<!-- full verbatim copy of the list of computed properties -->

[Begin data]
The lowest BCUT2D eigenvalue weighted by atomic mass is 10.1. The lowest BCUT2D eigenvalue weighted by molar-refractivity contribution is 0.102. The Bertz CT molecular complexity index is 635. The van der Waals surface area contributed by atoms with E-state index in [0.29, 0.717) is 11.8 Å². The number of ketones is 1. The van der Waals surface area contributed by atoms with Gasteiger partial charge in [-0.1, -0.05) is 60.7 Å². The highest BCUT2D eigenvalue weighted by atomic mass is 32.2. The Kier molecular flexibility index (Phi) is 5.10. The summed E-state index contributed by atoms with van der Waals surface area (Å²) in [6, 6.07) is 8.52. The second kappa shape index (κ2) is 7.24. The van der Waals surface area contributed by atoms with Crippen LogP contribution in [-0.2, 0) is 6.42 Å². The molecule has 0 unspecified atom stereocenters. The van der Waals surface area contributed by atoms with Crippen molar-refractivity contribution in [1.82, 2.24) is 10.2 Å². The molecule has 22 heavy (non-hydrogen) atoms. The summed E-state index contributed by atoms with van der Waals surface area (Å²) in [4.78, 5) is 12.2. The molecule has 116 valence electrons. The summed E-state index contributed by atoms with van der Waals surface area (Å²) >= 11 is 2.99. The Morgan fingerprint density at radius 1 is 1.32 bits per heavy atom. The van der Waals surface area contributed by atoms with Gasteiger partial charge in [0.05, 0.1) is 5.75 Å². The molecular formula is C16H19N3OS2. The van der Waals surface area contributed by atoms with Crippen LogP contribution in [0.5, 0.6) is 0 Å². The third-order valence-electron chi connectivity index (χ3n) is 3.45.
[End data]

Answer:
The lowest BCUT2D eigenvalue weighted by atomic mass is 10.1. The lowest BCUT2D eigenvalue weighted by molar-refractivity contribution is 0.102. The Bertz CT molecular complexity index is 635. The van der Waals surface area contributed by atoms with E-state index in [0.29, 0.717) is 11.8 Å². The number of ketones is 1. The van der Waals surface area contributed by atoms with Gasteiger partial charge in [-0.1, -0.05) is 60.7 Å². The highest BCUT2D eigenvalue weighted by atomic mass is 32.2. The Kier molecular flexibility index (Phi) is 5.10. The summed E-state index contributed by atoms with van der Waals surface area (Å²) in [6, 6.07) is 8.52. The second kappa shape index (κ2) is 7.24. The van der Waals surface area contributed by atoms with Crippen LogP contribution in [-0.2, 0) is 6.42 Å². The molecule has 0 unspecified atom stereocenters. The van der Waals surface area contributed by atoms with Crippen molar-refractivity contribution in [1.82, 2.24) is 10.2 Å². The molecule has 22 heavy (non-hydrogen) atoms. The summed E-state index contributed by atoms with van der Waals surface area (Å²) in [4.78, 5) is 12.2. The molecule has 116 valence electrons. The summed E-state index contributed by atoms with van der Waals surface area (Å²) >= 11 is 2.99. The Morgan fingerprint density at radius 1 is 1.32 bits per heavy atom. The van der Waals surface area contributed by atoms with Gasteiger partial charge in [0.05, 0.1) is 5.75 Å². The molecular formula is C16H19N3OS2. The van der Waals surface area contributed by atoms with Crippen LogP contribution in [0.5, 0.6) is 0 Å². The third-order valence-electron chi connectivity index (χ3n) is 3.45.